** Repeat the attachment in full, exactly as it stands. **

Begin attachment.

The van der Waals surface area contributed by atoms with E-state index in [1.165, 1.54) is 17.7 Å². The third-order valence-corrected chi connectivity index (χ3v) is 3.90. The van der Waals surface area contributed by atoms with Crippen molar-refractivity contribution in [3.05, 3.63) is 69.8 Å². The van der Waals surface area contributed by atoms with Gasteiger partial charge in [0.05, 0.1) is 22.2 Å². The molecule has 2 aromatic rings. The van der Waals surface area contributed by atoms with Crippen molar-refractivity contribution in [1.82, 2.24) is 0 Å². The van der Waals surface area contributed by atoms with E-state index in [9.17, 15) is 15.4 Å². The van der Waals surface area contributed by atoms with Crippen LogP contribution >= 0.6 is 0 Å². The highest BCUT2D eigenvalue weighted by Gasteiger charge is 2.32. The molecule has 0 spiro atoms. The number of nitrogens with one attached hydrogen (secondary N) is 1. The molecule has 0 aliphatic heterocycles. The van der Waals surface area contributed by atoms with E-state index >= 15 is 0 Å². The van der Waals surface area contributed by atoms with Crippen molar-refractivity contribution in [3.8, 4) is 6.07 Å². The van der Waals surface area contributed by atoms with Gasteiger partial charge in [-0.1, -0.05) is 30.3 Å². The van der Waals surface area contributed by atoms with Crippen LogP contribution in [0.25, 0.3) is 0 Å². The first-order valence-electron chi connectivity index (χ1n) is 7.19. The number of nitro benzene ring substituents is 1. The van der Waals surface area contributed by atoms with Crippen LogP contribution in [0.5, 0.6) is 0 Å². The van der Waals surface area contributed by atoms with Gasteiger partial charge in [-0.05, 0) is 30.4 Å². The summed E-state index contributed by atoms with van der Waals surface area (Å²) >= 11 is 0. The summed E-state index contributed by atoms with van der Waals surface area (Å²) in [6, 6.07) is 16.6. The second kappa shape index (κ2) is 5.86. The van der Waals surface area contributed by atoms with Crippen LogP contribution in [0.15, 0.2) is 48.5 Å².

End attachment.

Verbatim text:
The van der Waals surface area contributed by atoms with E-state index in [1.165, 1.54) is 17.7 Å². The third-order valence-corrected chi connectivity index (χ3v) is 3.90. The van der Waals surface area contributed by atoms with Crippen molar-refractivity contribution in [3.05, 3.63) is 69.8 Å². The van der Waals surface area contributed by atoms with Gasteiger partial charge in [0.05, 0.1) is 22.2 Å². The molecule has 2 aromatic rings. The van der Waals surface area contributed by atoms with Crippen molar-refractivity contribution in [1.82, 2.24) is 0 Å². The van der Waals surface area contributed by atoms with E-state index in [9.17, 15) is 15.4 Å². The van der Waals surface area contributed by atoms with Crippen LogP contribution >= 0.6 is 0 Å². The highest BCUT2D eigenvalue weighted by Gasteiger charge is 2.32. The molecule has 0 spiro atoms. The number of nitrogens with one attached hydrogen (secondary N) is 1. The molecule has 0 aliphatic heterocycles. The van der Waals surface area contributed by atoms with E-state index >= 15 is 0 Å². The van der Waals surface area contributed by atoms with Crippen molar-refractivity contribution in [3.8, 4) is 6.07 Å². The van der Waals surface area contributed by atoms with Gasteiger partial charge in [-0.1, -0.05) is 30.3 Å². The van der Waals surface area contributed by atoms with Crippen LogP contribution in [0.25, 0.3) is 0 Å². The first-order valence-electron chi connectivity index (χ1n) is 7.19. The number of nitro benzene ring substituents is 1. The van der Waals surface area contributed by atoms with Crippen LogP contribution in [0.5, 0.6) is 0 Å². The van der Waals surface area contributed by atoms with Gasteiger partial charge in [-0.05, 0) is 30.4 Å². The summed E-state index contributed by atoms with van der Waals surface area (Å²) >= 11 is 0. The summed E-state index contributed by atoms with van der Waals surface area (Å²) in [6, 6.07) is 16.6. The second kappa shape index (κ2) is 5.86. The van der Waals surface area contributed by atoms with Crippen LogP contribution in [0.15, 0.2) is 48.5 Å².